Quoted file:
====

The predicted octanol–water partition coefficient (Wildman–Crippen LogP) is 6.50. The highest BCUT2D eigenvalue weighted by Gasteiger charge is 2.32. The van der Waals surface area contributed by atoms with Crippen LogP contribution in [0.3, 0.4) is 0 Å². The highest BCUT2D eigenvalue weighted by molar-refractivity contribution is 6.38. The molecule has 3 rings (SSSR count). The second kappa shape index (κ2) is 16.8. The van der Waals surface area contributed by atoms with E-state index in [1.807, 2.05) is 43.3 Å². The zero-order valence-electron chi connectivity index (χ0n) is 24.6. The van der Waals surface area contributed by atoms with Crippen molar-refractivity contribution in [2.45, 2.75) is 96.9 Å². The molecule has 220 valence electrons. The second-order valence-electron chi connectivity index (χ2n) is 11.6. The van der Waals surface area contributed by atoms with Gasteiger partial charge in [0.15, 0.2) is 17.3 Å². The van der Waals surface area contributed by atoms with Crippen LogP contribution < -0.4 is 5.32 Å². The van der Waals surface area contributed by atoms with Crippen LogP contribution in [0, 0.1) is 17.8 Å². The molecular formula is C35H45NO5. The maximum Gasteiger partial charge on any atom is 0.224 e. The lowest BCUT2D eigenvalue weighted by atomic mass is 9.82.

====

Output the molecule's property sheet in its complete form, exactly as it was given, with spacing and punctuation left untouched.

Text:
The predicted octanol–water partition coefficient (Wildman–Crippen LogP) is 6.50. The highest BCUT2D eigenvalue weighted by Gasteiger charge is 2.32. The van der Waals surface area contributed by atoms with Crippen LogP contribution in [0.3, 0.4) is 0 Å². The highest BCUT2D eigenvalue weighted by molar-refractivity contribution is 6.38. The molecule has 3 rings (SSSR count). The second kappa shape index (κ2) is 16.8. The van der Waals surface area contributed by atoms with E-state index in [1.807, 2.05) is 43.3 Å². The zero-order valence-electron chi connectivity index (χ0n) is 24.6. The van der Waals surface area contributed by atoms with Crippen molar-refractivity contribution in [2.45, 2.75) is 96.9 Å². The molecule has 220 valence electrons. The second-order valence-electron chi connectivity index (χ2n) is 11.6. The van der Waals surface area contributed by atoms with Gasteiger partial charge in [0.15, 0.2) is 17.3 Å². The van der Waals surface area contributed by atoms with Crippen LogP contribution < -0.4 is 5.32 Å². The van der Waals surface area contributed by atoms with Crippen LogP contribution in [0, 0.1) is 17.8 Å². The molecular formula is C35H45NO5. The maximum Gasteiger partial charge on any atom is 0.224 e. The lowest BCUT2D eigenvalue weighted by atomic mass is 9.82.